6. What would you say are your biggest accomplishments?

I think my biggest accomplishment has been creating a culture of happiness at Zoom. I am very proud of that. I want all of our employees to look forward to coming to work and delivering happiness to each other. My team and I have implemented several program to help accomplish this. First, one of our core values is “Care.” We want our employees to care about the community, our company, our teammates, our customers and ourselves. I didn’t want this philosophy to be a one-off that is explained in employee training and then never discussed again, so it is posted on the wall of Zoom’s lobby in every location, it is a common refrain in our all hands meetings, and it is the core of our work. If we resonate that value, it will drive our employee’s behavior every day.

We also have a Chief Happiness Officer (who is also a sales person). She has her own team called the “Happy Crew,” which consists of roughly 25 reps who are in different job functions and locations within Zoom, but who have volunteered to help execute on driving culture. She works with the happiness team to plan events such as outings and volunteer days, and Fun Fridays (which are often themed dress up days). As a company we recognize one employee each quarter who goes above and beyond to deliver happiness internally and externally.

We also build our happiness and caring culture starting with the hiring process. At that point, we evaluate candidates on whether we believe they could deliver happiness for others and embrace the value of Care. If they embrace our core value of Care, enjoy working at Zoom and want to deliver happiness, then they will be self-motivated and will work harder for their teammates and their customer. It’s a circle.

What I learned is that your business should be fine if you build a happiness culture where employees enjoy delivering happiness to customers and to each other.

7. What were the biggest challenges in your career?

When we started developing the platform for Zoom, my goal was to get a product to customers in one year. Instead, it took us twice the time, and while I had hoped we could get there faster, I knew it was best to take the time we needed. We kept our heads down, and kept improving the product to be 100% sure we got it right. We knew that if our product wasn’t solid before we got it out to customers that we would have to go back and fix problems, and word-of-mouth about bad experiences in the meantime could have been fatally damaging to our then-fledgling company. Our philosophy is that as long as we are selling the product, we should have a high confidence rate that the first customers will be happy. For those reasons, our product development took two years instead of one.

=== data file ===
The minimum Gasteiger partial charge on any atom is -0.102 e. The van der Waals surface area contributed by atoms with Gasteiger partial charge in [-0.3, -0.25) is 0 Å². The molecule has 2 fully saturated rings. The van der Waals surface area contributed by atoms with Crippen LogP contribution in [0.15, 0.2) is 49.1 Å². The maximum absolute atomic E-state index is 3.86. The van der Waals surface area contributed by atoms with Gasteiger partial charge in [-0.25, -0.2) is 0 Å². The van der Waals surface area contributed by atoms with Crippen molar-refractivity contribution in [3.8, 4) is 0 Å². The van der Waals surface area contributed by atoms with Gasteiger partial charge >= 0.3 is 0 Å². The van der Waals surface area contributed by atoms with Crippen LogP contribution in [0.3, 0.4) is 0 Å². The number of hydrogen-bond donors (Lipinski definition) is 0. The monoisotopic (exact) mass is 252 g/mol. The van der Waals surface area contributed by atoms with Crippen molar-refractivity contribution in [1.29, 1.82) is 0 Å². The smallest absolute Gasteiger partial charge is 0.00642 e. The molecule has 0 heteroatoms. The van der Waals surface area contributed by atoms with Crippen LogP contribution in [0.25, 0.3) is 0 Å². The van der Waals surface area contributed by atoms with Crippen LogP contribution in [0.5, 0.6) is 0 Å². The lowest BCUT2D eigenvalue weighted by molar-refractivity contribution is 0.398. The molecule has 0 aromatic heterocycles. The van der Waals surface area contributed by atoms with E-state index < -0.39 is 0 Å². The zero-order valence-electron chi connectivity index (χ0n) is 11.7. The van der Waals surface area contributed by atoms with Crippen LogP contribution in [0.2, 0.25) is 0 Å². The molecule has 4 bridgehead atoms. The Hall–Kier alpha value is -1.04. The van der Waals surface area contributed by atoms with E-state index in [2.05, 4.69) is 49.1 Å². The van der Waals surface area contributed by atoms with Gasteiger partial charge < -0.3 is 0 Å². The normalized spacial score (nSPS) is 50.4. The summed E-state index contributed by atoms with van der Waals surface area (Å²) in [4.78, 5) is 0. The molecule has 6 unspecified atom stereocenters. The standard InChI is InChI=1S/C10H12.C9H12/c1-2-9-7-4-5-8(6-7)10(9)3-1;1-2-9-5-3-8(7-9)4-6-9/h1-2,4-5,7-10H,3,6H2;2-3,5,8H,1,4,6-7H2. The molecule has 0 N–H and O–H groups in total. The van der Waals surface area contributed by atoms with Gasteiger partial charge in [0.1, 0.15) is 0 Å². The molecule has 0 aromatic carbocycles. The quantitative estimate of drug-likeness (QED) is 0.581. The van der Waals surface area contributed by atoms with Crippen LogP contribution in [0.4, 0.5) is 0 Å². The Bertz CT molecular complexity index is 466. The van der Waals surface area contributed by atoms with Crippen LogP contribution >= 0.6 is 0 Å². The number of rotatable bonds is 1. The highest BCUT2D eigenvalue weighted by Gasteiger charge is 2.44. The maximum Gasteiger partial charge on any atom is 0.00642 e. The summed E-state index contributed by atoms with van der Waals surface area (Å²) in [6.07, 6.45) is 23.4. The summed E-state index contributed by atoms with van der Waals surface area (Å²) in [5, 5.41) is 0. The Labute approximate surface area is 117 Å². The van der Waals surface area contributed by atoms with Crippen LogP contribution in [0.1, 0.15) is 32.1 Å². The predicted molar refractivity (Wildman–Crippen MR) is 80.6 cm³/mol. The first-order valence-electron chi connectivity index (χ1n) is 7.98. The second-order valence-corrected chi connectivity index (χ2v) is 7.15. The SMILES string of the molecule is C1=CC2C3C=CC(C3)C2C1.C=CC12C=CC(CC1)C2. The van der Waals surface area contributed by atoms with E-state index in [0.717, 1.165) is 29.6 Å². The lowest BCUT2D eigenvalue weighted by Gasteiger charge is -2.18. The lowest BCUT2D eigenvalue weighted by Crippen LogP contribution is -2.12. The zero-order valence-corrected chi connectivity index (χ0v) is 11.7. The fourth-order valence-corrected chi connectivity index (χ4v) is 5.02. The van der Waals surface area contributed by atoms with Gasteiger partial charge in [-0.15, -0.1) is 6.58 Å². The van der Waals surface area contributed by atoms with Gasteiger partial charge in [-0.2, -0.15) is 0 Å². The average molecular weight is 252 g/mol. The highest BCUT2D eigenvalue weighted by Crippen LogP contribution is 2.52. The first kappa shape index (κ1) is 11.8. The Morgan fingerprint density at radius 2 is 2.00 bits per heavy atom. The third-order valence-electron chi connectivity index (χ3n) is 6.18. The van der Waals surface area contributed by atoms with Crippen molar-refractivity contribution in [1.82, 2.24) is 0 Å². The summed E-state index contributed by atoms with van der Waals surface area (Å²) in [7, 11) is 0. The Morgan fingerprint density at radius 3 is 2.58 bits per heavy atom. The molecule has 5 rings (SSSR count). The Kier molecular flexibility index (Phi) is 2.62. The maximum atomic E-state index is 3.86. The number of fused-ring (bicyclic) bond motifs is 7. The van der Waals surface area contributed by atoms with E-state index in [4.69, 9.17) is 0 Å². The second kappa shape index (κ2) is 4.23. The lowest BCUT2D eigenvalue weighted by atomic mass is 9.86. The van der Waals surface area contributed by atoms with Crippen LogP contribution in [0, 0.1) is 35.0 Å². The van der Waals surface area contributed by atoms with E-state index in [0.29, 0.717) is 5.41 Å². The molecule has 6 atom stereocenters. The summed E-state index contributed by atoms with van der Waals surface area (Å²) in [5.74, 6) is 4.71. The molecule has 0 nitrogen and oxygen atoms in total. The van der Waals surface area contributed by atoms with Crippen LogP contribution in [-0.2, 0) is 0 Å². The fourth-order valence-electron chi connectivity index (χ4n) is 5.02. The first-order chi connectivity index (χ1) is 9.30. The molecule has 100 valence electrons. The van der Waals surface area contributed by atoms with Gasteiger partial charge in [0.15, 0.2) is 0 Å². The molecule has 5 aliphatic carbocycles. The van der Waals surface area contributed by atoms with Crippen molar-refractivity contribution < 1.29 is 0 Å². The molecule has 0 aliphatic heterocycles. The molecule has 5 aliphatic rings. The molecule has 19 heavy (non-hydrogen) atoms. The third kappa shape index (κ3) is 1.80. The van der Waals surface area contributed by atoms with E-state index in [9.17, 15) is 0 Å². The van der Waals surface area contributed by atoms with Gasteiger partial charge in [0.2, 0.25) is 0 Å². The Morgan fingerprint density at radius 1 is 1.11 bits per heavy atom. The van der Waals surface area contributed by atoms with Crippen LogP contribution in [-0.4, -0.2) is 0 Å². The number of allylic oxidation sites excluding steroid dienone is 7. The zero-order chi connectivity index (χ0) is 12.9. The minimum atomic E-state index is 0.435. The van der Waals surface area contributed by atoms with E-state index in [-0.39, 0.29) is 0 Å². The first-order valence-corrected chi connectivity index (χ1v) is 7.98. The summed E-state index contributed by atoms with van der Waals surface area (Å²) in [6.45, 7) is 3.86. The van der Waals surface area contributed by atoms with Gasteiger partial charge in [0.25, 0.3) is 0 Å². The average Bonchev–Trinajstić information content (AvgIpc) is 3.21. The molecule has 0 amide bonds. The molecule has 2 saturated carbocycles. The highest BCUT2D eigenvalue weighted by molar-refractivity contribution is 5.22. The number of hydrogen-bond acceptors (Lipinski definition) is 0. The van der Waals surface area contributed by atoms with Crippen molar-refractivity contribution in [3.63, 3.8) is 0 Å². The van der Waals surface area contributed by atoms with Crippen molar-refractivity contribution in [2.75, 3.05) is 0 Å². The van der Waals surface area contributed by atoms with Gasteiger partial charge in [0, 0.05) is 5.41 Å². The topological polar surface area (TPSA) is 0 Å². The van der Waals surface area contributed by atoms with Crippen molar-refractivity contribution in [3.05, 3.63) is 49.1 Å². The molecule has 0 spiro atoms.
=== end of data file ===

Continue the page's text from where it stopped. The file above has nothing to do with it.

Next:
8. Is there any one experience or person in your life that shaped your career and outlook the most? If so, tell us about it.

My father really helped me shape my career as my father always told me I need to think about how to contribute to society. When I was young, I didn’t quite understand what he meant to me. After I had more and more experience in the business world, I realized that if i can contribute to society to deliver happiness to others, I will feel very happy too.

9. What advice would you give to aspiring entrepreneurs?

I would advise them to apply a framework I use to guide them as they pursue their dreams and build their companies. The framework is based on something I call my “Daily Triangles”. Each morning, I reflect on my strengths, weaknesses and motivation-level, and each evening on caring for community, co-workers and self. This framework helps me stay focused on what is important to me and to the happiness of those around me, and provides me with reminders of what it will take to achieve my dreams.

I would also tell entrepreneurs to just do it! If you have an idea, don’t hesitate, don’t be afraid of failure. If you fail, just try again.

10. What do you think are the most important qualities in a successful CEO?

Successful CEOs have a self-learning and self-motivated attitude. The business world is changing rapidly, so you have to like to learn new things – new technologies and new skills. Also, to build a successful business is a long journey and quite often it’s very lonely. So you need to motivate yourself to overcome all kinds of hurdles and have the energy to move forward as you can’t count on somebody else to motivate you every day.